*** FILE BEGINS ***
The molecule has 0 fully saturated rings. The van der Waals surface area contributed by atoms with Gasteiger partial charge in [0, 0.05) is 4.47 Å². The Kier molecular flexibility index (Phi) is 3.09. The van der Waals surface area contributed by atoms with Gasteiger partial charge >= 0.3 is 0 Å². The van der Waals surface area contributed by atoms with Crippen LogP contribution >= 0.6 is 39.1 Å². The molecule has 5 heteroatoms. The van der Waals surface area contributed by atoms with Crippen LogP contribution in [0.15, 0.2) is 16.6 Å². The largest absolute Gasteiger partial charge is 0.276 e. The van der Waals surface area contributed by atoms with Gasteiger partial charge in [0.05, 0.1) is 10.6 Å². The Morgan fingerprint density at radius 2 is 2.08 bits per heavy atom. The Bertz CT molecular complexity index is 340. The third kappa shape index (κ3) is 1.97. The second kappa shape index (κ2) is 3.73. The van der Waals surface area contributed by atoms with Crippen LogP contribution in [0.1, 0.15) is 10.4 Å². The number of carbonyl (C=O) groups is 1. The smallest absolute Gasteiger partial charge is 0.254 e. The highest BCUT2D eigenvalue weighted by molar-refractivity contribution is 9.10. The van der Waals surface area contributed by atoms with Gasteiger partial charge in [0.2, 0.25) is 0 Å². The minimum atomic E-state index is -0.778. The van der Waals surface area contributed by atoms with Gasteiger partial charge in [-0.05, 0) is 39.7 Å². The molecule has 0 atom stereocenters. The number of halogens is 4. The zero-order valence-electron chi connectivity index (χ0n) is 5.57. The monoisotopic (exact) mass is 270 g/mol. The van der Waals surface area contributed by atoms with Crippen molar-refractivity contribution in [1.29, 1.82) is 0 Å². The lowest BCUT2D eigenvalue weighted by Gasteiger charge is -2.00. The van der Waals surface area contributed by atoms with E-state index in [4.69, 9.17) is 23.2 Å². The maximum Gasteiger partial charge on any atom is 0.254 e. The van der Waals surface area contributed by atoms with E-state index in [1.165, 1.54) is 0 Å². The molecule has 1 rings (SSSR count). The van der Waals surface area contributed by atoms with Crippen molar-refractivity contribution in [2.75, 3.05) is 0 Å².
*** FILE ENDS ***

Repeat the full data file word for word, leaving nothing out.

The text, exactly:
The molecule has 0 fully saturated rings. The van der Waals surface area contributed by atoms with Gasteiger partial charge in [0, 0.05) is 4.47 Å². The Kier molecular flexibility index (Phi) is 3.09. The van der Waals surface area contributed by atoms with Gasteiger partial charge >= 0.3 is 0 Å². The van der Waals surface area contributed by atoms with Crippen LogP contribution >= 0.6 is 39.1 Å². The molecule has 5 heteroatoms. The van der Waals surface area contributed by atoms with Crippen LogP contribution in [0.15, 0.2) is 16.6 Å². The largest absolute Gasteiger partial charge is 0.276 e. The van der Waals surface area contributed by atoms with Gasteiger partial charge in [0.05, 0.1) is 10.6 Å². The Morgan fingerprint density at radius 2 is 2.08 bits per heavy atom. The Bertz CT molecular complexity index is 340. The third kappa shape index (κ3) is 1.97. The second kappa shape index (κ2) is 3.73. The van der Waals surface area contributed by atoms with Crippen LogP contribution in [0.1, 0.15) is 10.4 Å². The number of carbonyl (C=O) groups is 1. The smallest absolute Gasteiger partial charge is 0.254 e. The highest BCUT2D eigenvalue weighted by molar-refractivity contribution is 9.10. The van der Waals surface area contributed by atoms with Gasteiger partial charge in [0.2, 0.25) is 0 Å². The minimum atomic E-state index is -0.778. The van der Waals surface area contributed by atoms with Gasteiger partial charge in [-0.05, 0) is 39.7 Å². The molecule has 0 atom stereocenters. The number of halogens is 4. The zero-order valence-electron chi connectivity index (χ0n) is 5.57. The monoisotopic (exact) mass is 270 g/mol. The van der Waals surface area contributed by atoms with Crippen molar-refractivity contribution in [1.29, 1.82) is 0 Å². The lowest BCUT2D eigenvalue weighted by Gasteiger charge is -2.00. The van der Waals surface area contributed by atoms with E-state index in [4.69, 9.17) is 23.2 Å². The maximum Gasteiger partial charge on any atom is 0.254 e. The van der Waals surface area contributed by atoms with E-state index in [1.165, 1.54) is 0 Å². The molecule has 1 rings (SSSR count). The van der Waals surface area contributed by atoms with Crippen molar-refractivity contribution in [2.75, 3.05) is 0 Å².